Scotland’s deposit return scheme, Circularity Scotland to reduce producer fees for DRS

SCOTLAND – Circularity Scotland, the administrator of Scotland’s Deposit Return Scheme (DRS), has reduced producer fees for every material included in the scheme.

The producer fees, which are said to have been reduced by 40% in some cases, are calculated for each type of material.

Circularity Scotland said that the changes reflect the variations in collection costs as well as the sales revenues for collected materials.

In addition, it reflects updated assumptions, enabled by the Scottish Government’s revised guidance regarding return point exemptions and by an ongoing review of the scheme operating costs.

These changes are a result of Circularity Scotland’s ongoing dialogue with industry to reduce the cashflow impact of the scheme on producers, as well as engagement with the Scottish Government, which recently announced revised guidance around return point exemptions.

The final version of the Producer Agreement, including updated forecast fees and cashflows, is now available to view on the Circularity Scotland website.

David Harris, Circularity Scotland’s chief executive, said: “As scheme administrator, Circularity Scotland’s work is well underway to ensure that Scotland’s DRS is a success and runs effectively, efficiently, and at as low a cost as possible, from August 2023.

“The subject of forecast producer fees has been a huge focus for us, and we’ve been working with the government and all stakeholders to make positive strides in this area.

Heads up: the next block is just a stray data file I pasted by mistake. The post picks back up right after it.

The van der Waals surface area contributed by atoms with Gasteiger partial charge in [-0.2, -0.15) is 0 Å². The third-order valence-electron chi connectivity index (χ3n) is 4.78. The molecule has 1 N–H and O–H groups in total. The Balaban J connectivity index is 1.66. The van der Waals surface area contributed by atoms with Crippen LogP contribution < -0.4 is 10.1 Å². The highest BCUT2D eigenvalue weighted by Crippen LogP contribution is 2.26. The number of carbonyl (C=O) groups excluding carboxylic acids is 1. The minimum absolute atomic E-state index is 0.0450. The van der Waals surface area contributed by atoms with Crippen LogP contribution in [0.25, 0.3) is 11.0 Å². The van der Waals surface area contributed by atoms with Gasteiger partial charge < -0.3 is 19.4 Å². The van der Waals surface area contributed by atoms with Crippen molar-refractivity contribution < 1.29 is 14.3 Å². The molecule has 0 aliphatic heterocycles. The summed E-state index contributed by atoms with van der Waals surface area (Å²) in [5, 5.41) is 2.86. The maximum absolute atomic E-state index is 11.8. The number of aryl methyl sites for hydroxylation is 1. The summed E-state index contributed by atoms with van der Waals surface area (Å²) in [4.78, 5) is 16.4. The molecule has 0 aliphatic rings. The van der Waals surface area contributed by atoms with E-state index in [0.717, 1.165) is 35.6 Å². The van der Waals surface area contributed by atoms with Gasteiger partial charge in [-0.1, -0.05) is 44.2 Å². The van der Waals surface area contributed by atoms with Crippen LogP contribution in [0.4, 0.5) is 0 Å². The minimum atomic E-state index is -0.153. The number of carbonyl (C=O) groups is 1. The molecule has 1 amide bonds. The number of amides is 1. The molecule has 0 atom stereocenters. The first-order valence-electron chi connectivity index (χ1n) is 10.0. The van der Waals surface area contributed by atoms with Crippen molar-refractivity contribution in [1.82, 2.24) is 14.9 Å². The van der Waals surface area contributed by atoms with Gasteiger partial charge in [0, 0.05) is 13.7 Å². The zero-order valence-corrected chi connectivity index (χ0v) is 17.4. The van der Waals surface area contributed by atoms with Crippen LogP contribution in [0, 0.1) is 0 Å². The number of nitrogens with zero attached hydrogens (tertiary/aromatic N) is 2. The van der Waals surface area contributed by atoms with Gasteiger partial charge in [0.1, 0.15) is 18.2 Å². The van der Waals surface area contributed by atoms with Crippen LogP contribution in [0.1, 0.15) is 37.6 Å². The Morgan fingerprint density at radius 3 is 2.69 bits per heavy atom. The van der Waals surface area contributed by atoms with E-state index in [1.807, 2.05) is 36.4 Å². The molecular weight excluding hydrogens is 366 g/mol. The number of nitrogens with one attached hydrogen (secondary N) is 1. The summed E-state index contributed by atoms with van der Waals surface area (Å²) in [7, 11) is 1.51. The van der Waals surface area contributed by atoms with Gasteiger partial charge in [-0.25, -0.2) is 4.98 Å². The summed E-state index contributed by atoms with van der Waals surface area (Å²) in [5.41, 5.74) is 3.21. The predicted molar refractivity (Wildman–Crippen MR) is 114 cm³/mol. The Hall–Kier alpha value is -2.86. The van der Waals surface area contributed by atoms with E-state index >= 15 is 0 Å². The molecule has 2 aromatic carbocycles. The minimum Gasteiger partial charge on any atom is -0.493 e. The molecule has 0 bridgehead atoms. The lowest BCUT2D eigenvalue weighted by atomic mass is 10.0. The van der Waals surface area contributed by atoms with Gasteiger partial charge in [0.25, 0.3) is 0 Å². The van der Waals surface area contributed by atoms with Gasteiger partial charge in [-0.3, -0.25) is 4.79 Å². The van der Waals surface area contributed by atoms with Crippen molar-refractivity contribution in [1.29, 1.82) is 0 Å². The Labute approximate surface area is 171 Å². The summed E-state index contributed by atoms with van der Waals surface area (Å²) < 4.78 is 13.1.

“The reductions we’ve been able to announce today will lower all producer DRS costs and bring about a significant reduction in day one cash requirements.”

According to David Harris, the change is a big result for the industry and the scheme’s work continues to find even greater efficiencies.

He adds that more information will be released shortly on the calculation of fees and administration of the scheme.

In the meantime, Circularity Scotland will continue to work on initiatives to further reduce the cash flow impact of the scheme on producers and optimize the cost of operating the scheme, he continues.

“We’re also here to help drinks producers prepare for scheme registration and our registration portal is open – so that businesses can appoint Circularity Scotland as their scheme administrator, which means we’ll manage their registration with SEPA and some of their scheme obligations,” said David.

Drinks producers – defined under the scheme as brand owners, importers or website operators selling single-use containers made from PET plastic, glass, steel or aluminum, sized between 50ml and 3 liter – need to be registered with the scheme’s regulator, SEPA, by 28th February.

Any drinks producers not registered by this date will be unable to legally sell scheme articles in Scotland after 16th August 2023.

To help producers with the application process, Circularity Scotland has prepared a guide to the registration process and a guide to the Producer Agreement, which is available on the website.

For all the latest packaging and printing industry news from Africa and the World, subscribe to our NEWSLETTER, follow us on Twitter and LinkedIn, like us on Facebook, and subscribe to our YouTube channel.

Related posts

Leave a Comment

This site uses Akismet to reduce spam. Learn how your comment data is processed.